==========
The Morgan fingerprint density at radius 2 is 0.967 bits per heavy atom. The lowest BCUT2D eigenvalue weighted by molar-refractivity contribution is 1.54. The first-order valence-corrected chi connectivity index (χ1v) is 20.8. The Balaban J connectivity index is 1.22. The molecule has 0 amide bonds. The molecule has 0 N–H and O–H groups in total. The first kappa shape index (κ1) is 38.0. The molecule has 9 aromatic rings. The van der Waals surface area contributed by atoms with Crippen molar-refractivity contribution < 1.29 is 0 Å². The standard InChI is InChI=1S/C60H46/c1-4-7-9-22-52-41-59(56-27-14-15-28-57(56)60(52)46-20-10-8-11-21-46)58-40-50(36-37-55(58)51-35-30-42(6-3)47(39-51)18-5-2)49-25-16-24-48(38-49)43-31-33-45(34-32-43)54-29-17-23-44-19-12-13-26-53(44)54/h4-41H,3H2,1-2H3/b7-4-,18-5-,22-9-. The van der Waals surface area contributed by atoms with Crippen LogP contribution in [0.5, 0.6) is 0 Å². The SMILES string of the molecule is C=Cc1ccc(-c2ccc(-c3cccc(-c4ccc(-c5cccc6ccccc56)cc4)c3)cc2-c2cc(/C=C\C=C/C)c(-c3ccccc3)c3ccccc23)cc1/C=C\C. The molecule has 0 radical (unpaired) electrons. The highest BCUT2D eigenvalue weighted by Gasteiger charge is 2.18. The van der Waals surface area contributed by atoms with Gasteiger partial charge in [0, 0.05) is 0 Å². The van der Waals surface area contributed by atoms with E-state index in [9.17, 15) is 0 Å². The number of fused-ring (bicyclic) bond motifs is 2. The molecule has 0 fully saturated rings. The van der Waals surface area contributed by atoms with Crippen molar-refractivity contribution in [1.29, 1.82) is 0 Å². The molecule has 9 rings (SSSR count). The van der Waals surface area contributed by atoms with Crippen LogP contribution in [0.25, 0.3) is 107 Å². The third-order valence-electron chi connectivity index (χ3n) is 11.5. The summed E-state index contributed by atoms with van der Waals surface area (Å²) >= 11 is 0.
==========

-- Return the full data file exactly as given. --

The Morgan fingerprint density at radius 2 is 0.967 bits per heavy atom. The lowest BCUT2D eigenvalue weighted by molar-refractivity contribution is 1.54. The first-order valence-corrected chi connectivity index (χ1v) is 20.8. The Balaban J connectivity index is 1.22. The molecule has 0 amide bonds. The molecule has 0 N–H and O–H groups in total. The first kappa shape index (κ1) is 38.0. The molecule has 9 aromatic rings. The van der Waals surface area contributed by atoms with Crippen molar-refractivity contribution < 1.29 is 0 Å². The standard InChI is InChI=1S/C60H46/c1-4-7-9-22-52-41-59(56-27-14-15-28-57(56)60(52)46-20-10-8-11-21-46)58-40-50(36-37-55(58)51-35-30-42(6-3)47(39-51)18-5-2)49-25-16-24-48(38-49)43-31-33-45(34-32-43)54-29-17-23-44-19-12-13-26-53(44)54/h4-41H,3H2,1-2H3/b7-4-,18-5-,22-9-. The van der Waals surface area contributed by atoms with Crippen LogP contribution in [0.5, 0.6) is 0 Å². The SMILES string of the molecule is C=Cc1ccc(-c2ccc(-c3cccc(-c4ccc(-c5cccc6ccccc56)cc4)c3)cc2-c2cc(/C=C\C=C/C)c(-c3ccccc3)c3ccccc23)cc1/C=C\C. The molecule has 0 radical (unpaired) electrons. The highest BCUT2D eigenvalue weighted by Gasteiger charge is 2.18. The van der Waals surface area contributed by atoms with Gasteiger partial charge in [0, 0.05) is 0 Å². The van der Waals surface area contributed by atoms with E-state index in [9.17, 15) is 0 Å². The number of fused-ring (bicyclic) bond motifs is 2. The molecule has 0 fully saturated rings. The van der Waals surface area contributed by atoms with Crippen molar-refractivity contribution in [1.29, 1.82) is 0 Å². The molecule has 9 rings (SSSR count). The van der Waals surface area contributed by atoms with Crippen LogP contribution in [0.25, 0.3) is 107 Å². The third-order valence-electron chi connectivity index (χ3n) is 11.5. The summed E-state index contributed by atoms with van der Waals surface area (Å²) >= 11 is 0.